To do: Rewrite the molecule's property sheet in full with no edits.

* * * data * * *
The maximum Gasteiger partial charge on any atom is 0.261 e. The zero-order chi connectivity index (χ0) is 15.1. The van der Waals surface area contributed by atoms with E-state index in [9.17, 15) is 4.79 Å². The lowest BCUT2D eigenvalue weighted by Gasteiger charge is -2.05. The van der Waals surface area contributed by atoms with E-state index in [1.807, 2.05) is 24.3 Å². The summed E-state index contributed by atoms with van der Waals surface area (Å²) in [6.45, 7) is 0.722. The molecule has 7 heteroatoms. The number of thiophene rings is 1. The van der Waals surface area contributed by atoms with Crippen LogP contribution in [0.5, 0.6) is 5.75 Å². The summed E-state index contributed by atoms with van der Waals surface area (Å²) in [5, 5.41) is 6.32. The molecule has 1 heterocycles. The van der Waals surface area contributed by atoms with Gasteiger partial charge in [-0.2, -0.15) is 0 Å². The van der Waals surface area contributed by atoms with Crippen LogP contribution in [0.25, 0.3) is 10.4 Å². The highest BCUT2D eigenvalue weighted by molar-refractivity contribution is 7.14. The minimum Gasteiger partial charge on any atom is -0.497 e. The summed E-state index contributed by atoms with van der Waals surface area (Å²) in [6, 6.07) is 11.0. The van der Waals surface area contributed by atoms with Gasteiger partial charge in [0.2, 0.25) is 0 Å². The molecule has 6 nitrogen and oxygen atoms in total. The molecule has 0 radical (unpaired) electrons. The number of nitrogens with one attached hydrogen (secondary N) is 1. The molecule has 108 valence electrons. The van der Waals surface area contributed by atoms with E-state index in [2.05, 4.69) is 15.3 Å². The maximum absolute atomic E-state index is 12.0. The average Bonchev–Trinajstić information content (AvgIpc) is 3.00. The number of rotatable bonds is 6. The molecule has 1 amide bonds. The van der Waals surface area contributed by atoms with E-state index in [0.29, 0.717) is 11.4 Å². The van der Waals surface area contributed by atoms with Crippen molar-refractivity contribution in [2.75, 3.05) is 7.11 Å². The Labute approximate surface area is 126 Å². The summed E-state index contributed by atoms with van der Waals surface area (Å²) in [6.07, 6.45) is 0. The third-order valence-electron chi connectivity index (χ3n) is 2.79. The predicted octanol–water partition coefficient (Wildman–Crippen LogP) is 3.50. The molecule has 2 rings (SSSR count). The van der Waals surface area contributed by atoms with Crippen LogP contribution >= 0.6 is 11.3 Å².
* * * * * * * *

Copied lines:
The maximum Gasteiger partial charge on any atom is 0.261 e. The zero-order chi connectivity index (χ0) is 15.1. The van der Waals surface area contributed by atoms with E-state index in [9.17, 15) is 4.79 Å². The lowest BCUT2D eigenvalue weighted by Gasteiger charge is -2.05. The van der Waals surface area contributed by atoms with E-state index in [1.807, 2.05) is 24.3 Å². The summed E-state index contributed by atoms with van der Waals surface area (Å²) in [6.45, 7) is 0.722. The molecule has 7 heteroatoms. The number of thiophene rings is 1. The van der Waals surface area contributed by atoms with Crippen LogP contribution in [0.5, 0.6) is 5.75 Å². The summed E-state index contributed by atoms with van der Waals surface area (Å²) in [5, 5.41) is 6.32. The molecule has 1 heterocycles. The van der Waals surface area contributed by atoms with Gasteiger partial charge in [-0.2, -0.15) is 0 Å². The van der Waals surface area contributed by atoms with Crippen LogP contribution in [0.25, 0.3) is 10.4 Å². The highest BCUT2D eigenvalue weighted by molar-refractivity contribution is 7.14. The minimum Gasteiger partial charge on any atom is -0.497 e. The summed E-state index contributed by atoms with van der Waals surface area (Å²) in [6, 6.07) is 11.0. The van der Waals surface area contributed by atoms with Gasteiger partial charge in [0.2, 0.25) is 0 Å². The molecule has 6 nitrogen and oxygen atoms in total. The molecule has 0 radical (unpaired) electrons. The number of nitrogens with one attached hydrogen (secondary N) is 1. The molecule has 108 valence electrons. The van der Waals surface area contributed by atoms with E-state index in [2.05, 4.69) is 15.3 Å². The maximum absolute atomic E-state index is 12.0. The average Bonchev–Trinajstić information content (AvgIpc) is 3.00. The number of rotatable bonds is 6. The molecule has 1 amide bonds. The van der Waals surface area contributed by atoms with E-state index in [0.29, 0.717) is 11.4 Å². The van der Waals surface area contributed by atoms with Crippen molar-refractivity contribution in [2.75, 3.05) is 7.11 Å². The Labute approximate surface area is 126 Å². The summed E-state index contributed by atoms with van der Waals surface area (Å²) in [6.07, 6.45) is 0. The third-order valence-electron chi connectivity index (χ3n) is 2.79. The predicted octanol–water partition coefficient (Wildman–Crippen LogP) is 3.50. The molecule has 2 rings (SSSR count). The van der Waals surface area contributed by atoms with Crippen LogP contribution >= 0.6 is 11.3 Å².